If you’re serious about curbing your spending, ask yourself whether the services you do use are really worth the extra money. While you might enjoy going to the gym or watching the occasional Netflix documentary, they might be luxuries you can live without. If you really can’t bear to part with your TV or music subscription, consider sharing the service with another household and splitting the monthly cost between you.
9. Borrow instead of buying
If you’re looking to buy something for a one-off event or short-term use, consider whether you can borrow the item instead. Whether it’s a fancy-dress costume or a hedge trimmer for the front garden, it’s worth asking family, friends and neighbours if they would be willing to lend it to you. Or why not see if there’s a Library of Things in your area? You can often find a whole range of useful household items available to rent for a small fee.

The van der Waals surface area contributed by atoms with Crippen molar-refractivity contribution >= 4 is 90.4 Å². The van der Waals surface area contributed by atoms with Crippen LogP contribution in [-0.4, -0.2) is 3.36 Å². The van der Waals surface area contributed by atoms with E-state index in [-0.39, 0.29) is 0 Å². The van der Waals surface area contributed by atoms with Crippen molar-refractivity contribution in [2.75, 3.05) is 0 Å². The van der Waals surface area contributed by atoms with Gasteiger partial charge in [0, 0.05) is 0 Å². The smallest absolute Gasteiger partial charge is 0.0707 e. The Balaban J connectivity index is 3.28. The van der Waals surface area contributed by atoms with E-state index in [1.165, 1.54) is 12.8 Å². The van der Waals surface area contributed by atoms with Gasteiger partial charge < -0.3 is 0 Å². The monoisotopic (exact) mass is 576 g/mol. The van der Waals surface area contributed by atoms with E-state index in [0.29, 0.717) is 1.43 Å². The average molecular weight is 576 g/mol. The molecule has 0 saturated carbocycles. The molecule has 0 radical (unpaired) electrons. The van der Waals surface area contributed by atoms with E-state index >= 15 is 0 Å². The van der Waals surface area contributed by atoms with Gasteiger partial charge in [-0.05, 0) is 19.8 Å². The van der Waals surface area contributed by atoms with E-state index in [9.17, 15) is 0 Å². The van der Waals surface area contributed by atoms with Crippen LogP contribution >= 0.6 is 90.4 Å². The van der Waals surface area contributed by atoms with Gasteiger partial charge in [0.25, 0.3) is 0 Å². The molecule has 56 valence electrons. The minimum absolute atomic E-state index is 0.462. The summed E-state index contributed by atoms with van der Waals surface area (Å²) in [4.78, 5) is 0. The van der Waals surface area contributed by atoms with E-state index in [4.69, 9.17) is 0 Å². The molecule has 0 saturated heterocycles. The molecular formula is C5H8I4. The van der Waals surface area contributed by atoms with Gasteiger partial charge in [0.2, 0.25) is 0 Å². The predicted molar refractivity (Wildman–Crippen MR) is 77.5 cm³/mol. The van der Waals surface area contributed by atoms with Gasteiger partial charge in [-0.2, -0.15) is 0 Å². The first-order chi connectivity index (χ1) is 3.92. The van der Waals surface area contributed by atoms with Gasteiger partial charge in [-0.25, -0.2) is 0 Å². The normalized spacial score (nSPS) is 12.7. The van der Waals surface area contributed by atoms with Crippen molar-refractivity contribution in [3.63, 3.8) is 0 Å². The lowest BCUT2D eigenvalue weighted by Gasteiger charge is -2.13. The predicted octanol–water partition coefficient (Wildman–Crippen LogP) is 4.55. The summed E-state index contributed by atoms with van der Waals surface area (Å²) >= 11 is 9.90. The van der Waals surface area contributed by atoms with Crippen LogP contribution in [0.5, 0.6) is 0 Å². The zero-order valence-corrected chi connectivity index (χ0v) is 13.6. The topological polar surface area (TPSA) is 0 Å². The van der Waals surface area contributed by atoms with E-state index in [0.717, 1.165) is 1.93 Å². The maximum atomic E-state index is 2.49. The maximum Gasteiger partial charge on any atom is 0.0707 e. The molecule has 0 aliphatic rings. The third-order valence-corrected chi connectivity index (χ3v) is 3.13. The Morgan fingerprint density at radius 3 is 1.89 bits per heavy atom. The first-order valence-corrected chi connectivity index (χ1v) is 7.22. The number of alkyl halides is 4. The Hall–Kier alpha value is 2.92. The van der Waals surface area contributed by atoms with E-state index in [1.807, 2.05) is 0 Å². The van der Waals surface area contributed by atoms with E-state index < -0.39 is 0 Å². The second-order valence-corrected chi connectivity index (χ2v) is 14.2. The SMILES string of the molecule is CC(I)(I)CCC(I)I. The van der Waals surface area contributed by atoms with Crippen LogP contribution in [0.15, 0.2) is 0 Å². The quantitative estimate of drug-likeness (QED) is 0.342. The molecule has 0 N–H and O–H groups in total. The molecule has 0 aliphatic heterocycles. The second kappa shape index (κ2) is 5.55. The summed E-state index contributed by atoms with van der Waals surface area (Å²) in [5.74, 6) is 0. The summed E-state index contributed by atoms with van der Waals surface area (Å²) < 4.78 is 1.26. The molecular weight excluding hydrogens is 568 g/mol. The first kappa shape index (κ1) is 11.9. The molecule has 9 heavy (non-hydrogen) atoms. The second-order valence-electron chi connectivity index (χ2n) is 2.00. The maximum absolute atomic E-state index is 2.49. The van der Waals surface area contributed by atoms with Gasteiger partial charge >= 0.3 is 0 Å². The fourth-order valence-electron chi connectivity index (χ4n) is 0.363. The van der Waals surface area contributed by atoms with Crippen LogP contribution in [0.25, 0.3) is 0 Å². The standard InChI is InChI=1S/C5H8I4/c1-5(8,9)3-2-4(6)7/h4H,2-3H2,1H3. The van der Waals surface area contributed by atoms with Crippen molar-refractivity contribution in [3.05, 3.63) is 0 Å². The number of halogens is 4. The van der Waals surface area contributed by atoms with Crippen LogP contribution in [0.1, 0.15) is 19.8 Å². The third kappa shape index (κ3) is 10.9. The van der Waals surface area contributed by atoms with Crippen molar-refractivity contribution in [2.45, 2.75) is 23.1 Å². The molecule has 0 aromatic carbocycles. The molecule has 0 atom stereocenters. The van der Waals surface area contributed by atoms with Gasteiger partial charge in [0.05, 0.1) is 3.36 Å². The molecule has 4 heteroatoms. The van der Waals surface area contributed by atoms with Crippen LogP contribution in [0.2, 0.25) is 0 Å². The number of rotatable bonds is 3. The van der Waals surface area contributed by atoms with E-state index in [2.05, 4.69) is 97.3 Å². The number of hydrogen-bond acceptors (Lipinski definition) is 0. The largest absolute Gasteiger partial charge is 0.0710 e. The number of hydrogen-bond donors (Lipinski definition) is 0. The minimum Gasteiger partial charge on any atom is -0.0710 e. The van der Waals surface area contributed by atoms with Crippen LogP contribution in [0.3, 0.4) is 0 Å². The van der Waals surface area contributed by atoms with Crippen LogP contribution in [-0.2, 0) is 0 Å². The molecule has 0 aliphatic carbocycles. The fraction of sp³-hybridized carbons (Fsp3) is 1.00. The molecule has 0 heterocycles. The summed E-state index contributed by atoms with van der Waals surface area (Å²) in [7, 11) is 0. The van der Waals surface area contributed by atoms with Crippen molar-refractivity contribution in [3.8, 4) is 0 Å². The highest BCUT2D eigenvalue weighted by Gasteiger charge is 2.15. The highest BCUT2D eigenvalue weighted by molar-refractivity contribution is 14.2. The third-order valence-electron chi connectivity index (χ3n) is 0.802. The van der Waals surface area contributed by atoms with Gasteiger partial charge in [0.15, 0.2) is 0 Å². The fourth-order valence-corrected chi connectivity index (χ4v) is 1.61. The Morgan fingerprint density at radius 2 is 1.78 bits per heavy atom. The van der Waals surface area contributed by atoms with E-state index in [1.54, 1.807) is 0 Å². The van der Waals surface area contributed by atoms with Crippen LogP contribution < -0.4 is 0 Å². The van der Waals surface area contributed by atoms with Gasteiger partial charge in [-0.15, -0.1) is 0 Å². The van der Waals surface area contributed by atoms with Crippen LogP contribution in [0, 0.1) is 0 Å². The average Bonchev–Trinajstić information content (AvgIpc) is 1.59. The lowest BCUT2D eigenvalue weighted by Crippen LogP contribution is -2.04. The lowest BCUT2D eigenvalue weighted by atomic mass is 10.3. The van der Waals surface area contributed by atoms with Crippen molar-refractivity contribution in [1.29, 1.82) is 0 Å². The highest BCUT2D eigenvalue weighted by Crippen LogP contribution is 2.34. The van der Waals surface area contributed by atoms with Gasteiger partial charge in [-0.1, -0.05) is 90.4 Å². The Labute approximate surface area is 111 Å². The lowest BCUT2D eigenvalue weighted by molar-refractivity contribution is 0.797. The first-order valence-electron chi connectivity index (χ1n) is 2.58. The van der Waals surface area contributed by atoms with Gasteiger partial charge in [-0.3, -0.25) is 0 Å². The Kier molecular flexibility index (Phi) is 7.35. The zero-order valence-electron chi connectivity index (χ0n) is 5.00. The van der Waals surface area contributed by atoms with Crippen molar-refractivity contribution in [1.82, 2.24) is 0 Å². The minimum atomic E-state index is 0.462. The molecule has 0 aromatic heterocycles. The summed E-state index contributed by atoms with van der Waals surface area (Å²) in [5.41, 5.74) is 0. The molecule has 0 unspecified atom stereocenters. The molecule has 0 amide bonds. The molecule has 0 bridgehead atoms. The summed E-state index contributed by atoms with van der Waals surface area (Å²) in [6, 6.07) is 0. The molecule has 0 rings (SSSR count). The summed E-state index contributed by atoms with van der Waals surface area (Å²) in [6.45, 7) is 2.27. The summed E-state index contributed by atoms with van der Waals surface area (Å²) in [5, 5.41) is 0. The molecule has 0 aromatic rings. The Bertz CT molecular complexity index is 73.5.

If you really need to buy something new, you could sell something you already have to cover the cost. Not only will this minimise the chances of overspending, but it will also help you to keep on top of household clutter.
10. Collect spare change
Classic tips are often some of the best, and collecting loose change is no exception. At the end of the week, empty your purse or wallet and throw any spare change into a designated jar. While the odd 50p here or there might not seem much, it’s surprising how quickly it mounts up over the year. You could even label the jar as a reminder of your savings goal, for example, “new car” or “honeymoon”.
11. Do it yourself